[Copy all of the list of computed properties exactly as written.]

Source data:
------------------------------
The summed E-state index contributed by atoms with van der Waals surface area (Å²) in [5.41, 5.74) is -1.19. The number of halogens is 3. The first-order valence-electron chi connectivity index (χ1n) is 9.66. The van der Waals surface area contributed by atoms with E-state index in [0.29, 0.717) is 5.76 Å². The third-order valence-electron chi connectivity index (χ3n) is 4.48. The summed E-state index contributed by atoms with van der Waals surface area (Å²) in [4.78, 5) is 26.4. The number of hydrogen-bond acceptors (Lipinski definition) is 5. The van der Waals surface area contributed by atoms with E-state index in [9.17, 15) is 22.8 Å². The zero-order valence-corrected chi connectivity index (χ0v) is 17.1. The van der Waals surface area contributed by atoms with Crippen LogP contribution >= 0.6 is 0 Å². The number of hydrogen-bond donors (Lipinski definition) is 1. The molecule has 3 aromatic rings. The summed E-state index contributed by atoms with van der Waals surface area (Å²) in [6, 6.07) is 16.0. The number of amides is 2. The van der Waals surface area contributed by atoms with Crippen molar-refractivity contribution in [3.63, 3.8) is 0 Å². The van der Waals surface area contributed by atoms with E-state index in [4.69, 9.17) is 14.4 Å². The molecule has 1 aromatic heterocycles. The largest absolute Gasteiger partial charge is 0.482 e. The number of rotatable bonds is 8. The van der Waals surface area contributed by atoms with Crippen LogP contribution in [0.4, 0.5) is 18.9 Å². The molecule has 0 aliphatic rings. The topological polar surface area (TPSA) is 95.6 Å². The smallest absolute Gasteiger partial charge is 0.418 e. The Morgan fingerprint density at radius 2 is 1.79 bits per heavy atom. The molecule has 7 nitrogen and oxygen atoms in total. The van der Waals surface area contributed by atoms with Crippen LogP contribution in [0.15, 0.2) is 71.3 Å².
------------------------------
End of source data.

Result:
The summed E-state index contributed by atoms with van der Waals surface area (Å²) in [5.41, 5.74) is -1.19. The number of halogens is 3. The first-order valence-electron chi connectivity index (χ1n) is 9.66. The van der Waals surface area contributed by atoms with E-state index in [0.29, 0.717) is 5.76 Å². The third-order valence-electron chi connectivity index (χ3n) is 4.48. The summed E-state index contributed by atoms with van der Waals surface area (Å²) in [4.78, 5) is 26.4. The number of hydrogen-bond acceptors (Lipinski definition) is 5. The van der Waals surface area contributed by atoms with E-state index in [9.17, 15) is 22.8 Å². The zero-order valence-corrected chi connectivity index (χ0v) is 17.1. The van der Waals surface area contributed by atoms with Crippen LogP contribution >= 0.6 is 0 Å². The number of hydrogen-bond donors (Lipinski definition) is 1. The molecule has 3 aromatic rings. The summed E-state index contributed by atoms with van der Waals surface area (Å²) in [6, 6.07) is 16.0. The number of amides is 2. The van der Waals surface area contributed by atoms with Crippen molar-refractivity contribution in [3.63, 3.8) is 0 Å². The van der Waals surface area contributed by atoms with E-state index in [4.69, 9.17) is 14.4 Å². The molecule has 1 aromatic heterocycles. The largest absolute Gasteiger partial charge is 0.482 e. The number of rotatable bonds is 8. The van der Waals surface area contributed by atoms with Crippen LogP contribution in [0.4, 0.5) is 18.9 Å². The molecule has 0 aliphatic rings. The topological polar surface area (TPSA) is 95.6 Å². The smallest absolute Gasteiger partial charge is 0.418 e. The Morgan fingerprint density at radius 2 is 1.79 bits per heavy atom. The molecule has 7 nitrogen and oxygen atoms in total. The van der Waals surface area contributed by atoms with Crippen LogP contribution in [0.15, 0.2) is 71.3 Å².